Henry III’s Peace of God

In the early 11th century, the Peace of God movement spread across Europe. It attempted to stop feuding by making nobles swear oaths to let the arms rest on certain days. These oaths were taken on holy relics and a breach would bring spiritual punishment incl. excommunication.

The Peace of God movement was an act of desperation in parts of Europe where the authorities were unable to maintain order. It originated in France where central power under King Henri I (1031-1060) had shrunk to just the Ile de France (see recent post).

The (“German”) Emperor Henry III (1039-1056) borrowed some elements of the Peace of God movement. In 1043 he held a Synod where he assembled the nobles of Swabia. He first forgave every trespass committed against him. And then through prayers and exhortations he achieved a mutual reconciliation amongst all the Swabians present. They in turn forgave each other any trespass committed against them.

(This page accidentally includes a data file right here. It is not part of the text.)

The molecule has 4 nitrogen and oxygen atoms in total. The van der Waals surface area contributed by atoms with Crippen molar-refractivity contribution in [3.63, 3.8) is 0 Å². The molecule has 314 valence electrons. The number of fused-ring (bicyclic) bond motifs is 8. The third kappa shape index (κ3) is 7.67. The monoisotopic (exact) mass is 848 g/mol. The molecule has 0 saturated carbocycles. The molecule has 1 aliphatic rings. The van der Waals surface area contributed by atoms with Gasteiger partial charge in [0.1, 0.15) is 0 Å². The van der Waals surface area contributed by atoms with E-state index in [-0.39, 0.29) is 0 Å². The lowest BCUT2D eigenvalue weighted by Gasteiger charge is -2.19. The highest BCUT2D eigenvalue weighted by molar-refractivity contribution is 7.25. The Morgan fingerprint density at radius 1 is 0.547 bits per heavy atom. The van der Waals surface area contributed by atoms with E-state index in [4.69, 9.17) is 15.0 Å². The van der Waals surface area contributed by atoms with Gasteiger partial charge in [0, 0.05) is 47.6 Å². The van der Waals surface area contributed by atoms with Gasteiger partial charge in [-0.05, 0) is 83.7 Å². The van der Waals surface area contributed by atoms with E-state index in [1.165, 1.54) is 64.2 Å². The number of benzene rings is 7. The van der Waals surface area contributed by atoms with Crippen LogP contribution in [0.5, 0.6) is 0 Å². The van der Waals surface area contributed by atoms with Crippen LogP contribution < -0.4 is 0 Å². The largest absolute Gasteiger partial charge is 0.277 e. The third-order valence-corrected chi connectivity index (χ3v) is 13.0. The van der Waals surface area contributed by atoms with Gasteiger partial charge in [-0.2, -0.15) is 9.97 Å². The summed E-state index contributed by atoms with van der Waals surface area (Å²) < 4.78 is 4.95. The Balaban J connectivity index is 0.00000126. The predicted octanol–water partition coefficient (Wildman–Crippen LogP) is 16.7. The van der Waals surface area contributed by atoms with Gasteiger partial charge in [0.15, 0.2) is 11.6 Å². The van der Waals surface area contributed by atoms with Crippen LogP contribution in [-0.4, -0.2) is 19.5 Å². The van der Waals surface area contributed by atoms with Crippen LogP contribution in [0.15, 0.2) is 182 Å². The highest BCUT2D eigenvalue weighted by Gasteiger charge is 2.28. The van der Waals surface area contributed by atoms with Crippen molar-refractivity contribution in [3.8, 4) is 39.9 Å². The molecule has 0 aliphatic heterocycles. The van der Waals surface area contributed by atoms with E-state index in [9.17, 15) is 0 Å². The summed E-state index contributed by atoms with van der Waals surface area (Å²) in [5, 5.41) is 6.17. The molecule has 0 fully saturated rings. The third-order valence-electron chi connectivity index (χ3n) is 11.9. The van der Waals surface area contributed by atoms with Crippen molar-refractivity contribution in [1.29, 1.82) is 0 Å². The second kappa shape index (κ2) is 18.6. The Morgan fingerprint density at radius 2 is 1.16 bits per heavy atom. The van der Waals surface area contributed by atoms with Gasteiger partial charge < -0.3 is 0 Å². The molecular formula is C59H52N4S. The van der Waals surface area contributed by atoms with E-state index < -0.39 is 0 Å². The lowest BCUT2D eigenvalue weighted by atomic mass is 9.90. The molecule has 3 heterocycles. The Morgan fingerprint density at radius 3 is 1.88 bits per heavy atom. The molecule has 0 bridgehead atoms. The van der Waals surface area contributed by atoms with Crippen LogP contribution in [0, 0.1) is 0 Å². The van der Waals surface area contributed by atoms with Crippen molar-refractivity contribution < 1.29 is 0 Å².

These peace happenings were repeated all across the country. The chronicler Hermann of Reichenau described the outcome as “a peace unheard of for many centuries that the king confirmed in an edict”.

The last sentence matters most: “confirmed by edict”. In other words, irrespective of the religious pomp, Henry III did order peace or more precisely banned feuding by secular law. There were only two rulers in Western Europe at this point who had enough centralised power to do that, the Duke of Normandy and the Emperor.

When people quote Voltaire’s quip that the Holy Roman Empire was neither Holy nor Roman nor an Empire in relation to the 11th century, they could not be further from the truth. Leaving aside that the term Holy Roman Empire only coming into usage 200 years later, by 1044 the Empire was indeed sacred, led by a sacred ruler, it had inherited the ambitions of the Roman empire, and it was very much an empire, the most powerful and coherent political entity in Western Europe.

More on Henry III in Episode 26f of the History of the Germans

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